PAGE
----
Media Contact

Janna Farley,

February 12, 2024

Today, the House State Affairs Committee advanced legislation that would limit freedom of expression on state-funded campuses, universities and performance centers.

The ACLU of South Dakota opposes House Bill 1178, legislation that would prohibit the hosting of programs with “obscene live conduct” on institutions controlled by the Board of Regents. The government cannot limit expression just because any one person – or even a majority of a community – is offended by its content. In the context of art and entertainment, this means tolerating some works that others might find offensive, insulting or outrageous.

The following statement can be attributed to Samantha Chapman, ACLU of South Dakota advocacy manager:

“Who decides what is considered obscene? It’s impossible to define obscene in a way that isn’t hopelessly vague and subjective, and government officials cannot impose their personal moral values on others.

“House Bill 1178 is attempting to limit free expression, and even if you were to say that it’s strictly prohibiting obscene content on Board of Regents campuses, the actual impact of this legislation would chill free expression by placing a huge question mark over what kind of expression is allowed under this law. Drag performances have a long history of artistic and political significance. In a time where the rights of Two-Spirit and LGBTQ+ Americans are consistently challenged, the political value of drag performances as a form of protest has only increased.

“Everyone has the right to decide what art or entertainment programs they want – or do not want – to attend or watch. Once you allow the government to censor someone else, you cede to it the power to censor you or something you like.

“Freedom of expression for ourselves requires freedom of expression for others. This is at the very heart of our democracy.”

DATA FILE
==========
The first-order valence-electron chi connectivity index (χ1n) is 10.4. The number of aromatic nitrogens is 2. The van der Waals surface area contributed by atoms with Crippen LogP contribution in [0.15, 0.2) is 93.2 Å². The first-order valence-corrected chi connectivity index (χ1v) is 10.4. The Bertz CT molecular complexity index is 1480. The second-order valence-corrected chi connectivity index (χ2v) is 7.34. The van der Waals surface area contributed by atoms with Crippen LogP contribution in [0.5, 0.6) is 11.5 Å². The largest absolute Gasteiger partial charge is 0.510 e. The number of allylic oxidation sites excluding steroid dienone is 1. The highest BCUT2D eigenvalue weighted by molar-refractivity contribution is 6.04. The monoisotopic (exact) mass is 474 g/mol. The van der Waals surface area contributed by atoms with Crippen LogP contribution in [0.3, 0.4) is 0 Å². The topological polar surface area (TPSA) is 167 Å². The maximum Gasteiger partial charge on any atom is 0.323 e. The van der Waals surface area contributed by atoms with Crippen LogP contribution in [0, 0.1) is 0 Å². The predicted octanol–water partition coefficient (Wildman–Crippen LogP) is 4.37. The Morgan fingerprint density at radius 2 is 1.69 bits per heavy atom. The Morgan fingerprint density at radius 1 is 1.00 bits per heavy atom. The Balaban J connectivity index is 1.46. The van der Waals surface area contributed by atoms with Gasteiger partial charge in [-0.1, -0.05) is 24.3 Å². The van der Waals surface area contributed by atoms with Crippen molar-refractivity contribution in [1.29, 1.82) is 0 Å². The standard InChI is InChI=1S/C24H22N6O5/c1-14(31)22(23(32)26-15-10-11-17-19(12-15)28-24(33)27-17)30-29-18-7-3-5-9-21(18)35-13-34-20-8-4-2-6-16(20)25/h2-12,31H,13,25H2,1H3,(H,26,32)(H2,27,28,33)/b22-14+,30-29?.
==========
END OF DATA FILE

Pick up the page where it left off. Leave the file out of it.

House Bill 1178 is not the only bill this year to address freedom of expression on state-funded college campuses. House Bill 1113, legislation that would have prohibited the hosting of “lewd or lascivious” programs or events like drag shows on state-funded facilities on college campuses, was killed by the House State Affairs Committee last month. Senate Bill 184, legislation that would define drag performances as harmful to minors and make it a crime, will be heard in the Senate Education Committee tomorrow morning.

About the ACLU of South Dakota

The American Civil Liberties Union of South Dakota is a non-partisan, nonprofit organization dedicated to the preservation and enhancement of civil liberties and civil rights. The ACLU of South Dakota is part of a three-state chapter that also includes North Dakota and Wyoming. The team in South Dakota is supported by staff in those states.

The ACLU believes freedoms of press, speech, assembly, and religion, and the rights to due process, equal protection and privacy, are fundamental to a free people.  In addition, the ACLU seeks to advance constitutional protections for groups traditionally denied their rights, including people of color, women, and the LGBTQ+ and Two Spirit communities. The ACLU of South Dakota carries out its work through selective litigation, lobbying at the state and local level, and through public education and awareness of what the Bill of Rights means for the people of South Dakota.